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Gold-backed Crypto Firm Told to Stop Operations After Pyramid Scheme Allegations

Adrian Todaro

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Gold-backed Crypto Firm Told to Stop Operations After Pyramid Scheme Allegations

Karatbars, a German Cryptocurrency firm that sells “Cryptonized gold” tokens, has been ordered to stop operations by German government banking regulator BaFin, over allegations that it was running a pyramid scheme.

BaFin issued a cease-and-desist order to Karatrbars parent firm Karatbit Foundation, which is registered in Belize. BaFin also asked the firm to settle all outstanding claims.

Karatbars also had a cryptocurrency, KaratGold Coin (KBC), which was used to buy tokens. Seiz claimed to have sold KaratGold Coins worth $100M.

Like regular cryptocurrency firms Karatbars also had an affiliate program where it gave commission to affiliates for bringing more affiliates.

Unlike other cryptocurrency firms, Seiz claimed that the company’s assets included a mine in Madagascar, which held gold worth £772M as well as a “Cryptocurrency bank” in Miami. Seiz claimed that these assets backed up his tokens.

Seiz persuaded footballers like former German captain Lothar Matthäus, Patrick Kluivert, and Roberto Carlos to promote Karatbars. He also boasted of presenting Lamborghinis and other luxurious items to affiliates.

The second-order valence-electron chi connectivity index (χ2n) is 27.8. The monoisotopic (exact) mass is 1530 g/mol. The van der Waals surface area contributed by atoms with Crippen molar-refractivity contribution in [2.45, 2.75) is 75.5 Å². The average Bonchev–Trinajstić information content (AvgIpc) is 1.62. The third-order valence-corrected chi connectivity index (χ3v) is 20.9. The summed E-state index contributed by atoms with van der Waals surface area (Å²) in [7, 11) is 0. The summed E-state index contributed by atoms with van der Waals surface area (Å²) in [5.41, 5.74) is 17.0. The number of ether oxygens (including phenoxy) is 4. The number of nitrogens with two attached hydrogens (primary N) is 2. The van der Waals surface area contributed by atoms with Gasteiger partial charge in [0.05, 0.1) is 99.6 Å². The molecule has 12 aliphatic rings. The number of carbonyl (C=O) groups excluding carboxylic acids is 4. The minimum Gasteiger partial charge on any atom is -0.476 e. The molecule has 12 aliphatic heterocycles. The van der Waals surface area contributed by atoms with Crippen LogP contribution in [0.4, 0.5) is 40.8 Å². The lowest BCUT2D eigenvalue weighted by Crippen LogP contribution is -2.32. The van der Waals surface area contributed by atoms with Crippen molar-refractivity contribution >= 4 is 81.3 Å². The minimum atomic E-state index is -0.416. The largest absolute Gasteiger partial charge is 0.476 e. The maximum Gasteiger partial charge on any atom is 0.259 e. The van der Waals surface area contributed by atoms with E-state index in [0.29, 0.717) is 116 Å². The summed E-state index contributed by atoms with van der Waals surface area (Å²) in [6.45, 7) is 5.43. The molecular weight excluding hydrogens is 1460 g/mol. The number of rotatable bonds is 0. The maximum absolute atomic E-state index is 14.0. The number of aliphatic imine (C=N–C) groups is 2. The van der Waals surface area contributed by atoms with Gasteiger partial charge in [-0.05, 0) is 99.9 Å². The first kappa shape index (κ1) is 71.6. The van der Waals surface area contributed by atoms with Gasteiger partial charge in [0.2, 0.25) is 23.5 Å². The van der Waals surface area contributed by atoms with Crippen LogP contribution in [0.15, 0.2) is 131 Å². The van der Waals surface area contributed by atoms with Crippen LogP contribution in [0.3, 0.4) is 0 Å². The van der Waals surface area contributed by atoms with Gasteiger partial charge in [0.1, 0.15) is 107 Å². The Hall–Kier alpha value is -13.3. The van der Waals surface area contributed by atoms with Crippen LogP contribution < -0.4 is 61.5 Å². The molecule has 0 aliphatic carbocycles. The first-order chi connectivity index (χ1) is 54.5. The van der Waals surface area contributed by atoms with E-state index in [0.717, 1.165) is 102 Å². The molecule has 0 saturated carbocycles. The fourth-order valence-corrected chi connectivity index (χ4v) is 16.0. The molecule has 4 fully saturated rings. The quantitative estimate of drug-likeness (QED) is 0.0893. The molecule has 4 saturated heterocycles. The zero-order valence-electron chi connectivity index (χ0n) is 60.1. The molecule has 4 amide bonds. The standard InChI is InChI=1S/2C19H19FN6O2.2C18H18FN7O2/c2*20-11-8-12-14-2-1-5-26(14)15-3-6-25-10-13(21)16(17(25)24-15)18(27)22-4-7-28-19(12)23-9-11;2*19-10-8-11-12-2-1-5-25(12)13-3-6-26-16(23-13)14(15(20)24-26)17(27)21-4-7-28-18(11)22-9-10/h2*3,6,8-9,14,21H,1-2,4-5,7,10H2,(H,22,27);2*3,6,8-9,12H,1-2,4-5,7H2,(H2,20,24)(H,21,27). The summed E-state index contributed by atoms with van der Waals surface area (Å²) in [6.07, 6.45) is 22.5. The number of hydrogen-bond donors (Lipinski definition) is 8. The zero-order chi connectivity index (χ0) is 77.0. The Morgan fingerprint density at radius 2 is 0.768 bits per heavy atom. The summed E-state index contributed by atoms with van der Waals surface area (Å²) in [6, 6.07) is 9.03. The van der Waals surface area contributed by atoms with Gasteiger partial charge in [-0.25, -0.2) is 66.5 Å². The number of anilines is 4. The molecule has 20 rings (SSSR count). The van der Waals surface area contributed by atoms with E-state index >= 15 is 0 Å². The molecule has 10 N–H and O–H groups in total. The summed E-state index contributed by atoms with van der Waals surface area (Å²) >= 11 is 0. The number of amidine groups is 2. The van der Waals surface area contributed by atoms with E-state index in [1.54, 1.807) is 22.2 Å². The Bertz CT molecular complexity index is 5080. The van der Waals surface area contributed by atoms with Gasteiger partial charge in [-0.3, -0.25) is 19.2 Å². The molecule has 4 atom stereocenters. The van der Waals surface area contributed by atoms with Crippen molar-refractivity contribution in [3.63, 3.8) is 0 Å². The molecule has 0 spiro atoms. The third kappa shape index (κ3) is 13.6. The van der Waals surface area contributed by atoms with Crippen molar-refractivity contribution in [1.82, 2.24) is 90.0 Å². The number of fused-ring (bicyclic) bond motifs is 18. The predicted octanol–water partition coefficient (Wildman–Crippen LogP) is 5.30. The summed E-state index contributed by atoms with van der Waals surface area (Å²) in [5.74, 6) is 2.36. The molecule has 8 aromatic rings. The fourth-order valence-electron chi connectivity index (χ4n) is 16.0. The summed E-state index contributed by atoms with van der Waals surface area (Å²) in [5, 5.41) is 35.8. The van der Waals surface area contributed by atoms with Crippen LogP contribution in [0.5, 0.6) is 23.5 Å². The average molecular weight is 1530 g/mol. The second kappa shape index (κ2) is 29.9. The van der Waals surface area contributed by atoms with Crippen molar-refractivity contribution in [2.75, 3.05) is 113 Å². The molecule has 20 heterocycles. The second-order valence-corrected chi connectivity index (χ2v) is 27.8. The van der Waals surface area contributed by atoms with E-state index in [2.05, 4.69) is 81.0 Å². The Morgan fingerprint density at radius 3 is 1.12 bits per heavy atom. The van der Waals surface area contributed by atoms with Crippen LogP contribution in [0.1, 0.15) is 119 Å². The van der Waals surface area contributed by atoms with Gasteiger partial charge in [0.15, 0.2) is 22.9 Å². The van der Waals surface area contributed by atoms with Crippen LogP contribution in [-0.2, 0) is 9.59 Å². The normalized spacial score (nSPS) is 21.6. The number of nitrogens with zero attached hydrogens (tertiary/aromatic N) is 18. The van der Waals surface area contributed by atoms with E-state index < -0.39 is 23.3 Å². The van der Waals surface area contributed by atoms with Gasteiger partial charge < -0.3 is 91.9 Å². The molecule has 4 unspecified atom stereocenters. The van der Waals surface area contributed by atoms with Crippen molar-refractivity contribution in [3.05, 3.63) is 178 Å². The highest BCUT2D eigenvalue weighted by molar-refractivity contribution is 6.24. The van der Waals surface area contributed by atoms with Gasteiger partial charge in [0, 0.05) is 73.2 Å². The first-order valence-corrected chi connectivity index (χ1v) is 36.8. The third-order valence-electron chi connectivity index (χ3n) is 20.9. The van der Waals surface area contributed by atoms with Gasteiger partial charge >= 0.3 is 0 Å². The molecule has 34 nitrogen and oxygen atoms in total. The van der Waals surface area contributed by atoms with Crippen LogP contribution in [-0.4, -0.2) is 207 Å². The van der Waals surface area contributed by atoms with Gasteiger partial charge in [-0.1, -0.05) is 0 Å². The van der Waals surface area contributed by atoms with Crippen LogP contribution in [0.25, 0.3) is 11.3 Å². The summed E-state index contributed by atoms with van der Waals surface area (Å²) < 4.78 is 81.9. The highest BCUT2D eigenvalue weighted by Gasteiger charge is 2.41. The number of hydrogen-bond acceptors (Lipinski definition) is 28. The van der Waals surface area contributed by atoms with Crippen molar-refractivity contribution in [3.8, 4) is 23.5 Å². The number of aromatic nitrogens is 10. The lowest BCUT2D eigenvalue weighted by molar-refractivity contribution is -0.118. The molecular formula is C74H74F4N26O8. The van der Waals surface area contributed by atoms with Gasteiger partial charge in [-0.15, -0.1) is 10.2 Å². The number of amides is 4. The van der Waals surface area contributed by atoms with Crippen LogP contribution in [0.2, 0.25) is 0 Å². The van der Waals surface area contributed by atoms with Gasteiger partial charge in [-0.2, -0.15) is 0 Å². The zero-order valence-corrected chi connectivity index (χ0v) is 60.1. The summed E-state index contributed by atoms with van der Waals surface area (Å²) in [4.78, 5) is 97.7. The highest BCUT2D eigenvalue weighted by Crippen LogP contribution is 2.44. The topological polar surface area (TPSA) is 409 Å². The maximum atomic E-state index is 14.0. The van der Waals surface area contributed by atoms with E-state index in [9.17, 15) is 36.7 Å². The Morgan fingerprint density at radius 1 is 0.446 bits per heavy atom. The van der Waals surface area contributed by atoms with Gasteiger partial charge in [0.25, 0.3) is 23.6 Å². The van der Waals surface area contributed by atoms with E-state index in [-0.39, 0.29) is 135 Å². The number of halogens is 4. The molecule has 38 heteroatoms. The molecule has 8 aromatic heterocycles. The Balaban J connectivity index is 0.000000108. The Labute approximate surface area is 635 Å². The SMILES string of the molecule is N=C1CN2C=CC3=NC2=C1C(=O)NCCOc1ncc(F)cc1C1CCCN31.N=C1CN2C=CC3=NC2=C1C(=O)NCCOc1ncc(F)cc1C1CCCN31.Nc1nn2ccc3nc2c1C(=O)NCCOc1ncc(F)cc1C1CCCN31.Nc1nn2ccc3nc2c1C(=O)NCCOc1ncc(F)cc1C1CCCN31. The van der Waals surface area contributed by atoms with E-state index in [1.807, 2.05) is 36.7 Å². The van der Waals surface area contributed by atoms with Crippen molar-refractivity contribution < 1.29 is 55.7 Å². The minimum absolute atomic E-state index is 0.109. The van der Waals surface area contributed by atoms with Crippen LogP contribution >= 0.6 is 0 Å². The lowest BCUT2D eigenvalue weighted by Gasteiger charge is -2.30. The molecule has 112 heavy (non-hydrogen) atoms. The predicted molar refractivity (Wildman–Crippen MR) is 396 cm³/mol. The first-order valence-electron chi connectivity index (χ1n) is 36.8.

Things started to unravel in May this year when Namibia branded Karatbars, a pyramid scheme, and then Florida’s financial regulator rejected the company’s application for a banking license. South Africa’s financial regulator asked the public not to deal with Karatbars.

Seiz had claimed the gold mine he owned in Madagascar was named Fort Dauphin, but an online mining tool revealed that there was only one mine in that area, and it held only titanium and zircon reserves.

After this, Seiz went back on his earlier claim and admitted that the company only owned some shares in a mine in Madagascar.

It is pertinent to note that even Bitcoin faucet have revenue models in that they pay a fraction of what they earn from advertising back to the buyers. Thus, when a firm like Karatbars, which deals in a precious metal like gold, is found to lie about its very foundations, investors have every right to feel cheated.

Seiz has claimed that KBC was never sold to German customers and was only given as a bonus gift. He also claimed that the information on which the BaFinn order collected from a fake Karatbars website.

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